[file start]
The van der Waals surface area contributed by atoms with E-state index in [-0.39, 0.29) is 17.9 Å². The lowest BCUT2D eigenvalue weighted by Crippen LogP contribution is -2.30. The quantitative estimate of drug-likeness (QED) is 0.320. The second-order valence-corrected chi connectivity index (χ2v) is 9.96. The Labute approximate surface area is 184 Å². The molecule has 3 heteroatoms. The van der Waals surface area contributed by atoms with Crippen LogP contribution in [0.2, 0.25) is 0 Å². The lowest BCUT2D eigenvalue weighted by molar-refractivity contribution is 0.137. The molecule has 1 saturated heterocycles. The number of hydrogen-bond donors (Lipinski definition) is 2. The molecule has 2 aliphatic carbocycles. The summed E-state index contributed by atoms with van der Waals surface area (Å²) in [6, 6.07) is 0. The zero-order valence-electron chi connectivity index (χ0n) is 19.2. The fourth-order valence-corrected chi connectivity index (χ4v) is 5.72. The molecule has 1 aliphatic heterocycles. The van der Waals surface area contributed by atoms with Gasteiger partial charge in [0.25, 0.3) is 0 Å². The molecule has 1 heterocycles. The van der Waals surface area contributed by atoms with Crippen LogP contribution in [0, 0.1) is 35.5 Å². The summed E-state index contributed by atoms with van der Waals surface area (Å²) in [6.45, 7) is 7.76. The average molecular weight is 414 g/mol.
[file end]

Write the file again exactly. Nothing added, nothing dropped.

The van der Waals surface area contributed by atoms with E-state index in [-0.39, 0.29) is 17.9 Å². The lowest BCUT2D eigenvalue weighted by Crippen LogP contribution is -2.30. The quantitative estimate of drug-likeness (QED) is 0.320. The second-order valence-corrected chi connectivity index (χ2v) is 9.96. The Labute approximate surface area is 184 Å². The molecule has 3 heteroatoms. The van der Waals surface area contributed by atoms with Crippen LogP contribution in [0.2, 0.25) is 0 Å². The lowest BCUT2D eigenvalue weighted by molar-refractivity contribution is 0.137. The molecule has 1 saturated heterocycles. The number of hydrogen-bond donors (Lipinski definition) is 2. The molecule has 2 aliphatic carbocycles. The summed E-state index contributed by atoms with van der Waals surface area (Å²) in [6, 6.07) is 0. The zero-order valence-electron chi connectivity index (χ0n) is 19.2. The fourth-order valence-corrected chi connectivity index (χ4v) is 5.72. The molecule has 1 aliphatic heterocycles. The van der Waals surface area contributed by atoms with Gasteiger partial charge in [0.25, 0.3) is 0 Å². The molecule has 1 heterocycles. The van der Waals surface area contributed by atoms with Crippen LogP contribution in [0, 0.1) is 35.5 Å². The summed E-state index contributed by atoms with van der Waals surface area (Å²) in [6.45, 7) is 7.76. The average molecular weight is 414 g/mol.